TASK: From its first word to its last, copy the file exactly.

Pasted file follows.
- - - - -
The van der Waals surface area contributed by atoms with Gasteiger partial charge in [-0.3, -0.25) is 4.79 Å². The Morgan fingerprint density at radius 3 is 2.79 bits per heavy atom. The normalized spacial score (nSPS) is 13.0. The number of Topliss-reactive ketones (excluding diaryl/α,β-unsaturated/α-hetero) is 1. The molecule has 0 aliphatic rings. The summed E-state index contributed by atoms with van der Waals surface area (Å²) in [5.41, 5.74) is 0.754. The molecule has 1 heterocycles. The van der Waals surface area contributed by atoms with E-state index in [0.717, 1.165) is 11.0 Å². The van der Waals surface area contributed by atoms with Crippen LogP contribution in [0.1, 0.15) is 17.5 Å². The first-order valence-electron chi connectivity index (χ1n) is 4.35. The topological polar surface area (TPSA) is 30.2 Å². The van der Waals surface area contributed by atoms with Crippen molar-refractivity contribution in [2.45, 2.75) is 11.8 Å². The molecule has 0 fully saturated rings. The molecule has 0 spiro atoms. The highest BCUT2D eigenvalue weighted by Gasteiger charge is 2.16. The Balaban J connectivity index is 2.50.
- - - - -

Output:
The van der Waals surface area contributed by atoms with Gasteiger partial charge in [-0.3, -0.25) is 4.79 Å². The Morgan fingerprint density at radius 3 is 2.79 bits per heavy atom. The normalized spacial score (nSPS) is 13.0. The number of Topliss-reactive ketones (excluding diaryl/α,β-unsaturated/α-hetero) is 1. The molecule has 0 aliphatic rings. The summed E-state index contributed by atoms with van der Waals surface area (Å²) in [5.41, 5.74) is 0.754. The molecule has 1 heterocycles. The van der Waals surface area contributed by atoms with E-state index in [0.717, 1.165) is 11.0 Å². The van der Waals surface area contributed by atoms with Crippen LogP contribution in [0.1, 0.15) is 17.5 Å². The first-order valence-electron chi connectivity index (χ1n) is 4.35. The topological polar surface area (TPSA) is 30.2 Å². The van der Waals surface area contributed by atoms with Crippen molar-refractivity contribution in [2.45, 2.75) is 11.8 Å². The molecule has 0 fully saturated rings. The molecule has 0 spiro atoms. The highest BCUT2D eigenvalue weighted by Gasteiger charge is 2.16. The Balaban J connectivity index is 2.50.